How Asset-Based Finance Mixes Tradition With Innovation

As in payments, small business (SMB) lending has seen a heightened demand for speed faster application processes, underwriting, decision-making and payouts. While it may be a trend impacting many alternative finance products and, increasingly, traditional bank lending practices, speed isn’t necessarily for everyone in this market.

Asset-based finance, a product that has seen steady growth in volume over the years in the U.S., has experienced its boost from economic confidence and historically low default rates, according to research from the Commercial Finance Association. While this type of SMB financing is experiencing industry changes on several fronts, acceleration isn’t one of them, nor does it necessarily need to be, said Michael Finkelstein, CEO and founder of The Credit Junction.

That is especially true for businesses of a certain breed, like the larger SMBs that operate within supply chains, including manufacturers, distributors and suppliers. As the asset-based financing market begins to stretch into the SMB market, Finkelstein recently told PYMNTS that he’s witnessed business owners preferring financiers to take their time.

“Businesses say they really appreciate the time taken to learn about the business, to come out and visit, to take a walk-through of inventory, to take a trip to the factory,” he said, adding that in asset-based financing, the underwriting process isn’t just about mitigating risk, but about developing a relationship with the borrower.

Since financing is issued via credit line, rather than a fixed-term loan, that relationship between SMB and financier can last much longer than a relationship with other financial service (FinServ) providers. For the companies that The Credit Junction serves (B2B businesses on the larger end of the SMB spectrum that are, on average, 12 years old), business owners are not expecting to be able to access $3 million in a single day.

“We blend traditional asset-based lending techniques, where we go out to a site and spend time with the CFO or controller to understand their history and operating rhythm, and craft the right loan product,” Finkelstein explained. “They’re traditional businesses in which a handshake matters.”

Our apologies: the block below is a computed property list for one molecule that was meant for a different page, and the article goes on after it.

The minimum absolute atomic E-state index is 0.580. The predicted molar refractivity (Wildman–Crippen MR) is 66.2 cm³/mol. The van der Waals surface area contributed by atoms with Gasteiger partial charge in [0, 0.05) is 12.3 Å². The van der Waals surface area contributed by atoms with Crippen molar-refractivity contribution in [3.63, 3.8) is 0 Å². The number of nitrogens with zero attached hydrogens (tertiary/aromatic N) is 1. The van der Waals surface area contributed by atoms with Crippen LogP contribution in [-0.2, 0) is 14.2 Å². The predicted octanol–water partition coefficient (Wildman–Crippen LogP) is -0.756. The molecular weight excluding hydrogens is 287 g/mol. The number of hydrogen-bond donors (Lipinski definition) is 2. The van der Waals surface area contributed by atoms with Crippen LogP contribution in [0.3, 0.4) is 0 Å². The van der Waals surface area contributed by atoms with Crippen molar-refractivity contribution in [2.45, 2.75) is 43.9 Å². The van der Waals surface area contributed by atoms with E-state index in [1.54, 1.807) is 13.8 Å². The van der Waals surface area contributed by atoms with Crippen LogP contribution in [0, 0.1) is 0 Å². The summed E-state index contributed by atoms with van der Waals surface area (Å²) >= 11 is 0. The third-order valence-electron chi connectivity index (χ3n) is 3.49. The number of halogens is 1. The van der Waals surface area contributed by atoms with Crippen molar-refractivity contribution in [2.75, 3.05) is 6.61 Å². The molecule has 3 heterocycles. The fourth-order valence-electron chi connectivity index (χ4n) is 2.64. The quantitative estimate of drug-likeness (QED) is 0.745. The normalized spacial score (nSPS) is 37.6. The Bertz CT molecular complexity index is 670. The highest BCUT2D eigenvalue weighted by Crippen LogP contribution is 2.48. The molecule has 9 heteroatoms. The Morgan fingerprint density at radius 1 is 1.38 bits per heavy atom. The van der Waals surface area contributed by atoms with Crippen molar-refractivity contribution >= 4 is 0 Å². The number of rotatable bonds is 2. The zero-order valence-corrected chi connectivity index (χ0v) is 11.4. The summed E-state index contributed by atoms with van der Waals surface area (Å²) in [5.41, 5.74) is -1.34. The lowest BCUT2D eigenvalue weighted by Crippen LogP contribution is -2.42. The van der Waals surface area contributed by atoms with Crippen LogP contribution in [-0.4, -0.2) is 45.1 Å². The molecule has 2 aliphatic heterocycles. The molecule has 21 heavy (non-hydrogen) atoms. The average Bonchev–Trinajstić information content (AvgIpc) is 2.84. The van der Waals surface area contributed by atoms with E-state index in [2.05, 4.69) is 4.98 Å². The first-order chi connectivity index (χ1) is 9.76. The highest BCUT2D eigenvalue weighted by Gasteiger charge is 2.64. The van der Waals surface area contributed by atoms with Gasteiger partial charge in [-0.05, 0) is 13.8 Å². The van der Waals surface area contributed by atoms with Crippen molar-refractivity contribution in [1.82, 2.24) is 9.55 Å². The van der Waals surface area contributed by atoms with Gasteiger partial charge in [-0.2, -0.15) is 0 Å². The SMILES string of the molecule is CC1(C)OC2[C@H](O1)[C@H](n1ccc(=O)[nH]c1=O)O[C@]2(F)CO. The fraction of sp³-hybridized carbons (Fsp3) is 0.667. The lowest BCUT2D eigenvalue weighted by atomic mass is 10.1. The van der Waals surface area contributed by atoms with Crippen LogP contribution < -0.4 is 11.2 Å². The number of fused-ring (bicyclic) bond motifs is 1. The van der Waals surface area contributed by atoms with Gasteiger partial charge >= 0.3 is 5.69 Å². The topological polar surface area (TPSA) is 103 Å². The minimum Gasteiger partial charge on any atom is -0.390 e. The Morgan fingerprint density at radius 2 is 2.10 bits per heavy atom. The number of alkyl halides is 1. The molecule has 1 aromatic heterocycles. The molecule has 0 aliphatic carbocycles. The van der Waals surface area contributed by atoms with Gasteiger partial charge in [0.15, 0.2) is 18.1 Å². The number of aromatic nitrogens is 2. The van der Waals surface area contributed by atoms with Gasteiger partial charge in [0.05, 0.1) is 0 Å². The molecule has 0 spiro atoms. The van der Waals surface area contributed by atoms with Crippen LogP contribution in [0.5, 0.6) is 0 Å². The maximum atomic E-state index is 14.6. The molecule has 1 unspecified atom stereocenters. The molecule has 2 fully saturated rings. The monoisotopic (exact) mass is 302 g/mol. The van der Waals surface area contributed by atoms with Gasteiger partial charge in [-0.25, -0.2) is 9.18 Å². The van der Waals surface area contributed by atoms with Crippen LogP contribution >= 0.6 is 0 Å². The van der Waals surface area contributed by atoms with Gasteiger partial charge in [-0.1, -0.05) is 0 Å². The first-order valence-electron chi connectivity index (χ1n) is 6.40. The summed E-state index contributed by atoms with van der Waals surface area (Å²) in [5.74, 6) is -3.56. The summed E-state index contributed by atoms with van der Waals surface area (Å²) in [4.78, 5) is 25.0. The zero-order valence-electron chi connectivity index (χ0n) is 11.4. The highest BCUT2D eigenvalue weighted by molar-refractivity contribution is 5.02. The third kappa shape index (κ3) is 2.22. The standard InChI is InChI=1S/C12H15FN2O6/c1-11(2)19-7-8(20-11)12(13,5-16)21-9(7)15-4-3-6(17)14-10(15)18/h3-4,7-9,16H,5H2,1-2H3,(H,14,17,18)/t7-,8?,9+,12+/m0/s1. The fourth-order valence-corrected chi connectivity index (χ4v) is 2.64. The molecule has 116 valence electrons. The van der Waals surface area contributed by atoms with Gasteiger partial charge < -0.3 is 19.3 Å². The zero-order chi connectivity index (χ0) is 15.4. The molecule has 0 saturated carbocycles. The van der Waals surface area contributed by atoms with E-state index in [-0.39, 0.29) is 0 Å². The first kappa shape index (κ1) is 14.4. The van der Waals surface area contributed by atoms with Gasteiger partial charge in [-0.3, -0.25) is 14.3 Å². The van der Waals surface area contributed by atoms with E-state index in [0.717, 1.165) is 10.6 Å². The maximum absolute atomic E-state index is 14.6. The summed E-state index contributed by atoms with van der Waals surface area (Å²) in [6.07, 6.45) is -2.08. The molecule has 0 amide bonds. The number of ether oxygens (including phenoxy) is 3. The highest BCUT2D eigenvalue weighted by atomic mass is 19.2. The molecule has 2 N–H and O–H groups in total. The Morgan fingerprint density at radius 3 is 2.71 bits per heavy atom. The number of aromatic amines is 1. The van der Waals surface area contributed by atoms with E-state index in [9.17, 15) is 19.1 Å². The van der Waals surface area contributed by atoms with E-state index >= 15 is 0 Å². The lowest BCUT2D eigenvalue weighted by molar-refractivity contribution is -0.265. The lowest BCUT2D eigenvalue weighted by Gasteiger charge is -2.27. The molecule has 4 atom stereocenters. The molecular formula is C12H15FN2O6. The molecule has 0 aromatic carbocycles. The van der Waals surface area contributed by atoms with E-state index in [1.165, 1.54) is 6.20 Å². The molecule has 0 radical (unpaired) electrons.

Recognizing the importance of fostering a relationship between SMB borrower and financier serves as a reminder for the quickly changing (and accelerating) small business financial services space, including lending and banking: Speed is often critical, but, in some cases, business owners prefer to take the time to build a relationship with a FinServ provider. Similar trends are seen in the traditional banking space. A recent survey from J.D. Power found that bank account managers can be key to building a relationship with SMB clients seeking advisory services from their providers, suggesting business owners are often willing to pick up the phone or visit a physical branch to meet with a human.

Finkelstein noted that, for The Credit Junction, the underwriting process can take up to three weeks with a single person assigned to each underwriting case. This “human” side of the asset-based financing process may be key, but it’s not the only way to mitigate risk and boost customer satisfaction.

Indeed, asset-based financing hasn’t entirely been left out of the technological progress that other financing products have experienced. Data analytics is becoming an increasingly critical part of customer management, Finkelstein noted  and yes, this is one area in which speed is certainly important. Real-time visibility and analytics into existing borrowers’ operations and finances is key to maintaining that relationship, he said, and assessing a business’ future need for financing.

In addition, since these borrowers are rooted within complex supply chains, facing longer payment terms from their corporate borrowers and often struggling to align their cash cycles, real-time data has become an even more critical component of the asset-based financing process.

“It’s the cash-to-cash cycle. If a company has to buy inventory for their factory, or [if] they’re putting 30 percent down to get goods shipped from overseas, the time it takes for that investment in inventory to translate into receivables and [to get] paid on those receivables as bigger businesses are pushing out those terms puts an immediate cash strain on growth-oriented businesses,” Finkelstein said.

The ability for an asset-based financier to maintain an ongoing relationship with a borrower, have a deeper understanding of their financials, and obtain heightened transparency over the long-term has this industry ready to participate in another trend that is increasingly common in the small business financing space. According to Finkelstein, there is a significant opportunity to commercialize the data analytics side of The Credit Junction business, and partner with third-party FinTech firms and traditional financiers that are in need of similar solutions for their own SMB clients.

With a recently announced $23 million equity investment from Century Equity Partners, The Credit Junction will have the opportunity to explore progress in this area, as well as in data integration and adoption of technologies that can empower data analytics capabilities, like machine learning and artificial intelligence.